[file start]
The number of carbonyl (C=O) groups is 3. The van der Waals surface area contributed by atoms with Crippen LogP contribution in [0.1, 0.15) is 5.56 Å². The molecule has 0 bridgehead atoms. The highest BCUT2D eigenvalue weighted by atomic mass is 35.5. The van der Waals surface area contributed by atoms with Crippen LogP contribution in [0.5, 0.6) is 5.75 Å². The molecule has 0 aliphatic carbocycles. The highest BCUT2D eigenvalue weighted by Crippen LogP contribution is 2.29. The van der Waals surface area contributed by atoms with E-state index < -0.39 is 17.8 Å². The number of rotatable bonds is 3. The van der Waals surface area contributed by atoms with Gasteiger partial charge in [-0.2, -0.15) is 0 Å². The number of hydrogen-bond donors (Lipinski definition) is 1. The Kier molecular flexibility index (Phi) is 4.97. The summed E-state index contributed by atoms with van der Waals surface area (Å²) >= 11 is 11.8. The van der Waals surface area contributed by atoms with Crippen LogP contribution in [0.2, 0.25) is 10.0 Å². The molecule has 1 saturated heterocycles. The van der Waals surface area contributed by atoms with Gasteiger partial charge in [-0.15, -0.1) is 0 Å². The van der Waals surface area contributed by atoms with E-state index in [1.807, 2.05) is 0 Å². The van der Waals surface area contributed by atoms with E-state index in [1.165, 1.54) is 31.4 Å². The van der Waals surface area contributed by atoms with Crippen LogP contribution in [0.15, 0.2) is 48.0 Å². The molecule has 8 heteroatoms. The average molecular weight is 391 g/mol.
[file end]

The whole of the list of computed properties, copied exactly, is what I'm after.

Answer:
The number of carbonyl (C=O) groups is 3. The van der Waals surface area contributed by atoms with Crippen LogP contribution in [0.1, 0.15) is 5.56 Å². The molecule has 0 bridgehead atoms. The highest BCUT2D eigenvalue weighted by atomic mass is 35.5. The van der Waals surface area contributed by atoms with Crippen LogP contribution in [0.5, 0.6) is 5.75 Å². The molecule has 0 aliphatic carbocycles. The highest BCUT2D eigenvalue weighted by Crippen LogP contribution is 2.29. The van der Waals surface area contributed by atoms with E-state index < -0.39 is 17.8 Å². The number of rotatable bonds is 3. The van der Waals surface area contributed by atoms with Gasteiger partial charge in [-0.2, -0.15) is 0 Å². The number of hydrogen-bond donors (Lipinski definition) is 1. The Kier molecular flexibility index (Phi) is 4.97. The summed E-state index contributed by atoms with van der Waals surface area (Å²) >= 11 is 11.8. The van der Waals surface area contributed by atoms with Crippen LogP contribution in [0.2, 0.25) is 10.0 Å². The molecule has 1 saturated heterocycles. The van der Waals surface area contributed by atoms with Gasteiger partial charge in [-0.15, -0.1) is 0 Å². The van der Waals surface area contributed by atoms with E-state index in [1.807, 2.05) is 0 Å². The van der Waals surface area contributed by atoms with E-state index in [1.165, 1.54) is 31.4 Å². The van der Waals surface area contributed by atoms with Crippen LogP contribution in [0.15, 0.2) is 48.0 Å². The molecule has 8 heteroatoms. The average molecular weight is 391 g/mol.